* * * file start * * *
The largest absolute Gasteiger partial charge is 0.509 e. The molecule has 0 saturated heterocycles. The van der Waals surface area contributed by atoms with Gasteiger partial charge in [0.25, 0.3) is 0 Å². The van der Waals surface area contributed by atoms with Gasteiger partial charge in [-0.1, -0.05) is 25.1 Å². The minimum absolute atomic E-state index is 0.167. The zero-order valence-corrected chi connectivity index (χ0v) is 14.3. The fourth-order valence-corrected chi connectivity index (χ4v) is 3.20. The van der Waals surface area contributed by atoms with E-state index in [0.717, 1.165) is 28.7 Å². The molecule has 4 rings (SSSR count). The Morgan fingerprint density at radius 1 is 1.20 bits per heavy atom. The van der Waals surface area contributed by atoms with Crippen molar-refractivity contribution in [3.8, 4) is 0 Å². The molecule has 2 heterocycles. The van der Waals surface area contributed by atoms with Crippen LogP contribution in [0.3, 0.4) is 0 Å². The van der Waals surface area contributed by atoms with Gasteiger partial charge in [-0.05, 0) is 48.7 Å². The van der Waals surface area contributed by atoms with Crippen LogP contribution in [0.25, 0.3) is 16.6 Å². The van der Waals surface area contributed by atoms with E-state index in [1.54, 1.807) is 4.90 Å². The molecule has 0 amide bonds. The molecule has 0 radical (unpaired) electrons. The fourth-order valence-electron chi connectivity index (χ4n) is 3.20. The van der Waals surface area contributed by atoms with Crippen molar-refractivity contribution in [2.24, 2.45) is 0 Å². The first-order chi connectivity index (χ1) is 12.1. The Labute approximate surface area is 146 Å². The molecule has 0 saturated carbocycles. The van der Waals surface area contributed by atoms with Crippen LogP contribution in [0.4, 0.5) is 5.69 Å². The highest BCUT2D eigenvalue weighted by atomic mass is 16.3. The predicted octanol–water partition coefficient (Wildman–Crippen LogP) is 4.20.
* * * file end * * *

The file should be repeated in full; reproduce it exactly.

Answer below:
The largest absolute Gasteiger partial charge is 0.509 e. The molecule has 0 saturated heterocycles. The van der Waals surface area contributed by atoms with Gasteiger partial charge in [0.25, 0.3) is 0 Å². The van der Waals surface area contributed by atoms with Gasteiger partial charge in [-0.1, -0.05) is 25.1 Å². The minimum absolute atomic E-state index is 0.167. The zero-order valence-corrected chi connectivity index (χ0v) is 14.3. The fourth-order valence-corrected chi connectivity index (χ4v) is 3.20. The van der Waals surface area contributed by atoms with E-state index in [0.717, 1.165) is 28.7 Å². The molecule has 4 rings (SSSR count). The Morgan fingerprint density at radius 1 is 1.20 bits per heavy atom. The van der Waals surface area contributed by atoms with Crippen molar-refractivity contribution in [3.8, 4) is 0 Å². The molecule has 2 heterocycles. The van der Waals surface area contributed by atoms with Crippen LogP contribution in [0.3, 0.4) is 0 Å². The van der Waals surface area contributed by atoms with Gasteiger partial charge in [-0.05, 0) is 48.7 Å². The van der Waals surface area contributed by atoms with Crippen LogP contribution in [0.25, 0.3) is 16.6 Å². The van der Waals surface area contributed by atoms with E-state index in [1.54, 1.807) is 4.90 Å². The molecule has 0 amide bonds. The molecule has 0 radical (unpaired) electrons. The fourth-order valence-electron chi connectivity index (χ4n) is 3.20. The van der Waals surface area contributed by atoms with Crippen molar-refractivity contribution in [2.24, 2.45) is 0 Å². The first-order chi connectivity index (χ1) is 12.1. The Labute approximate surface area is 146 Å². The molecule has 0 saturated carbocycles. The van der Waals surface area contributed by atoms with Crippen LogP contribution in [0.4, 0.5) is 5.69 Å². The highest BCUT2D eigenvalue weighted by atomic mass is 16.3. The predicted octanol–water partition coefficient (Wildman–Crippen LogP) is 4.20.